May 24, 2018

Fruity guide into web testing salad

Unit testing, end to end testing, integration testing, manual, automated, smoke, monkey… That’s quite a big list of levels and ways to test software. It’s hard to even list them all not even starting to get into details. Why is testing so complex? Why there’s so much ways to achieve so simple on first sight thing like making sure your system works OK? In the end you just want to enter your website and it expect it to work. What does it even mean that something works OK and what it means it’s broken? That’s a lot of questions to answer and it’s just a tip of an iceberg.

Because of all those problems I decided to pick up a challenge and create a simple to understand kinda guide through different ways to make sure your application works as intended and meets expectations of your customers and yourself so we can all live in a better world.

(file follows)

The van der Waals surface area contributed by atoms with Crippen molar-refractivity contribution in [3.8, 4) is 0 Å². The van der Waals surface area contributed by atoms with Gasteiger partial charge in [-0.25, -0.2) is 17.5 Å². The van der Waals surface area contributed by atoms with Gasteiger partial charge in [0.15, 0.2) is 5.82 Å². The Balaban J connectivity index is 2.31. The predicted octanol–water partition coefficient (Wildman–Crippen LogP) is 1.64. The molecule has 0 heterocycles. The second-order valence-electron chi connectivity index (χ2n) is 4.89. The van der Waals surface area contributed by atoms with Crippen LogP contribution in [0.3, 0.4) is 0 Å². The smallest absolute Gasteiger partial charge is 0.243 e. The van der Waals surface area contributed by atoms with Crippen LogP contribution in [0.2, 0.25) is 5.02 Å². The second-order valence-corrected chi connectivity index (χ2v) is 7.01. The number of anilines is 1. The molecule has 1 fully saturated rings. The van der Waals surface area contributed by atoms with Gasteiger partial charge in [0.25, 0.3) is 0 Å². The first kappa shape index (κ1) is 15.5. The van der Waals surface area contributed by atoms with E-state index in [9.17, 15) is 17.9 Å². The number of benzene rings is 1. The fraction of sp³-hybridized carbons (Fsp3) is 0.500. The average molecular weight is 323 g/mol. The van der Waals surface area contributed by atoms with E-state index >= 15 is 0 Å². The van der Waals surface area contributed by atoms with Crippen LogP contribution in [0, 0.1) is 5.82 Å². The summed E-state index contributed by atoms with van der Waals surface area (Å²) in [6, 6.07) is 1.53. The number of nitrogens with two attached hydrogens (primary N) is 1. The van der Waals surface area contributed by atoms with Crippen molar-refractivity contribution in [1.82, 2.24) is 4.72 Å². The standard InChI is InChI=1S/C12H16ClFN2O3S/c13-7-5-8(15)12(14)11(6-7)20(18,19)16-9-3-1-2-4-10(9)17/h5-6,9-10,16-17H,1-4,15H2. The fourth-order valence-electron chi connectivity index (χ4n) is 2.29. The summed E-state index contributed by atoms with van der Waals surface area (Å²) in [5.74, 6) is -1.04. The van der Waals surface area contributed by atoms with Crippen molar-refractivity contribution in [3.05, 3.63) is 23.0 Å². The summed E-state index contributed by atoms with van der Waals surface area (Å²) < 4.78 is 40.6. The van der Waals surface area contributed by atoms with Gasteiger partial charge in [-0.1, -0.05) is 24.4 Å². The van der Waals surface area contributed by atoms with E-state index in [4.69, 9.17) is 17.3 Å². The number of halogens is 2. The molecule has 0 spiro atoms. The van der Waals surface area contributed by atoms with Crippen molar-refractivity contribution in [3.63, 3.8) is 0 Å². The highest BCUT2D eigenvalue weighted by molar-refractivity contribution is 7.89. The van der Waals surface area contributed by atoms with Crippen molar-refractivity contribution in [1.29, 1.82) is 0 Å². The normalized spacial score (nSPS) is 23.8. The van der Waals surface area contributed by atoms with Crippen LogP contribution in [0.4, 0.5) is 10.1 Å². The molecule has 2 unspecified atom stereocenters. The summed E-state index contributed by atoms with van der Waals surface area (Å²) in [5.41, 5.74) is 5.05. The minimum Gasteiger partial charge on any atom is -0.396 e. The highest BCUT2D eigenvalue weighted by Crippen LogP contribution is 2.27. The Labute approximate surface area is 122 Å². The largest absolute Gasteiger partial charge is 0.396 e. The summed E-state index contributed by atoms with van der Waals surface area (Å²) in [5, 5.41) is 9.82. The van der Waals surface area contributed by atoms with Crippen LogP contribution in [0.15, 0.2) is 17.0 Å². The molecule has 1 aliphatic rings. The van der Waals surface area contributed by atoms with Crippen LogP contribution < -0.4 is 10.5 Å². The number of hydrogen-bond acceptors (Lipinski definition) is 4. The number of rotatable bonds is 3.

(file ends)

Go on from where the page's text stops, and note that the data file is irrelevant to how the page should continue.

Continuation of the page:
To make things more interesting and pleasant to think about I’m gonna use a process of making a fruit salad as an example to describe what I’m talking about and avoid tying things with specific technology. Mentioned practices should be applicable to most of web-related technologies and be your starting point when choosing best way on how to test your app. Because as with everything related to creating software there’s only one answer for “How to test my new unicorn-to-be project?” question: It depends.

Key points

Before I start telling you about all those berries and bananas let’s start with few key things to keep in mind during reading: